Data is the new oil
We keep hearing that and saying that in business circles. The biggest companies in the world these days certainly have maximized their use of data — both consumer-level and organizationally — to excel financially and grow. Data is crucial, and everyone is looking for competitive advantages within it. It begs the question, then: in call and contact centers, what metrics tend to matter the most?
A quick note on the Conectys side here: we can track all these metrics for clients, and have in many cases. We also do customized and specialized metrics dependent on your business model and specific needs.
Call center metrics to be considering
In no truly particular order:
First Contact Resolution (FCR): This is calculated by dividing the total number of calls resolved on the first attempt by either the total number of calls received or the total number of initial calls. It speaks directly to customer experience because customers become frustrated if they have to repeatedly call to resolve a problem. The higher the FCR, the better the CX tends to be, which drives loyalty.
Net Promoter Score (NPS): To calculate, you start with the question: “How likely is it that you would recommend [company X] to a friend or colleague?”
Customers respond using a 0-10 rating scale, with responses grouped into three categories:
- Promoters (9-10)
- Passives (7-8)
- Detractors (0-6)
Take the percentage of 9/10 scores and subtract the percentage of 0-6 scores. That’s your NPS.
In contact centers, anything above 40-45 is considered very strong. Into the 60s, 70s, and 80s is elite.
Customer Effort Score (CES): As seen here, look at this example from Gartner:
Take the percentage of “Agree” and subtract the percentage of “Disagree” and that’s your CES.
Customer Satisfaction (CSAT): On 1-5 score surveys, take the number of 4 and 5 scores — satisfied customers — and divide by the total number of responses, then multiply by 100. For example, if you collect 20 responses, and 10 people give a 4 or 5 score, that’s 10 divided by 20, or ½. Multiply by 100 and you get a CSAT of 50, which is OK but could be better.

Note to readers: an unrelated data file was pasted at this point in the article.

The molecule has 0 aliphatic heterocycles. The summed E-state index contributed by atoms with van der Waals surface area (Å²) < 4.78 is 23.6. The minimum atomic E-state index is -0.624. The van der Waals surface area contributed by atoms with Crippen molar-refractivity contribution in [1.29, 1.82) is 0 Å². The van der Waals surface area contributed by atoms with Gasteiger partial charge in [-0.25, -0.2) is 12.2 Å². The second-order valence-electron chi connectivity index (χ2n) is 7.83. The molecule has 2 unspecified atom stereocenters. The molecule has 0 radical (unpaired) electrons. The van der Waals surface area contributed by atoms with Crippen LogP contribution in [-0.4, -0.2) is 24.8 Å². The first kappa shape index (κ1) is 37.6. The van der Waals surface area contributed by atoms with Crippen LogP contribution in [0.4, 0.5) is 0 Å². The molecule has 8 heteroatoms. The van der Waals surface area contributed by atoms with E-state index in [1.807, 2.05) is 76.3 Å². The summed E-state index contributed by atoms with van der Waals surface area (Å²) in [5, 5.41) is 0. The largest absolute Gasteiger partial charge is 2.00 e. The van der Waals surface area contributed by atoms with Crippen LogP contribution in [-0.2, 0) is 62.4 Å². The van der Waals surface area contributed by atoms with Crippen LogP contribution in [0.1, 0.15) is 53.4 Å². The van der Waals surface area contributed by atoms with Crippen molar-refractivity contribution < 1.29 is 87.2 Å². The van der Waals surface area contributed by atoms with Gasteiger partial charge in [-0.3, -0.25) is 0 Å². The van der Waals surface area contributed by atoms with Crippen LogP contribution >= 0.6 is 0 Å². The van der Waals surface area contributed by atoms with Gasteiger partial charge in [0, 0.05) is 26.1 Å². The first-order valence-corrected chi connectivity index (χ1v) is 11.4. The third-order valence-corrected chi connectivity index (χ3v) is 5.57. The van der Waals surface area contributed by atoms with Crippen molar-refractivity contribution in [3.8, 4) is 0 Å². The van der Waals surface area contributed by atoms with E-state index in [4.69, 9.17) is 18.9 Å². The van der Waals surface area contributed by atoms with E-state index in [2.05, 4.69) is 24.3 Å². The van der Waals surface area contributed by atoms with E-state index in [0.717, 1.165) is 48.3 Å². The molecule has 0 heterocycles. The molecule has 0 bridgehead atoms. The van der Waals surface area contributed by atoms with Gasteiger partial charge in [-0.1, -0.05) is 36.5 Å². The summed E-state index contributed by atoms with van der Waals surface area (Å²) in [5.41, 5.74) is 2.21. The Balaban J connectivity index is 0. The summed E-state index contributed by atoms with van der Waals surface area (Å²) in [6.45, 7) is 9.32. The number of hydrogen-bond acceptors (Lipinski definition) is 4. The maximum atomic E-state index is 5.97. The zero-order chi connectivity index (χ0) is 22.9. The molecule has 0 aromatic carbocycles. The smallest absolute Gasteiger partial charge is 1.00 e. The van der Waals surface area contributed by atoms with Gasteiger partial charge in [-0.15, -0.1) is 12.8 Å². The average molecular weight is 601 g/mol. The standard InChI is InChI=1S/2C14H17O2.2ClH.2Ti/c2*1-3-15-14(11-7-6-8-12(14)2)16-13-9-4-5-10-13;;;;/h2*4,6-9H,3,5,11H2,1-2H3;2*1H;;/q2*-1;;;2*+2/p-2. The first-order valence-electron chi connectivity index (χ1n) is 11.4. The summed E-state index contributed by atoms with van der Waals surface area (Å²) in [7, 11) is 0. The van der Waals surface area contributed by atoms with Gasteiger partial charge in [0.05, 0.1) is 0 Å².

Average call abandonment rate (CAR, sometimes): Customers don’t like being on hold, and this is a measure of what happens when they are. You take the number of total calls offered — let’s say 100 to be easy — and subtract the number of calls handled. Let’s say 80 were handled. 100-80 is 20. You then divide by the number of calls offered (100) and get 20/100, or ⅕. The call abandonment rate was thus 20%. When this goes too high, customers are frustrated, and brand equity can suffer.
Cost Per Call (CPC): This is the total cost of all calls divided by the total number of calls. It’s a good metric for line-item analysis of contact center cost-effectiveness but doesn’t give you a full picture of agent experience or CX.
Peak Hour Traffic (PHT): This allows you to understand when most calls, chats, emails, etc. come in, so it’s an important staffing metric.
Percentage of calls by type: Usually the tracked types are:
- Order Taking/Tracking
- Questions and Inquiries
- Customer Support
- Inbound Call Redirects
Others can fit in here too, tho.
Agent Utilization Rate (AUR): It looks like this, mathematically:
Six working hours of an eight-hour day would be a 75% utilization rate. This is a good metric for seeing the type of productivity you’re getting from agents. It’s not holistic, but it’s something to look at.
Average Speed of Answer (ASA): This is the total waiting time for answered calls divided by the total number of answered calls. When this metric is too high, it can mean that agents are taking too long on calls—or taking too much time to pick up new calls.
Average Handle Time (AHT): Looks like this:
When you see agents who routinely exceed this threshold, you may need to determine if they have all the skills and tools they need. By contrast, if agents are far below this benchmark, they may be rushing through calls and not addressing customer issues completely.
Transfer Rate: This is the number of calls transferred divided by the total number of handled calls. Some transfers are inevitable, but in general, you want this to be a low number, because customers don’t like getting shuttled between agents and departments, with the possible exception of escalation to a manager (which you should also aim to keep low).
Others: Let us know what call center and contact center metrics we might have missed. If you have questions about running contact centers and what metrics make the most sense for your business, don’t hesitate to reach out!
Check also, how to measure customer success.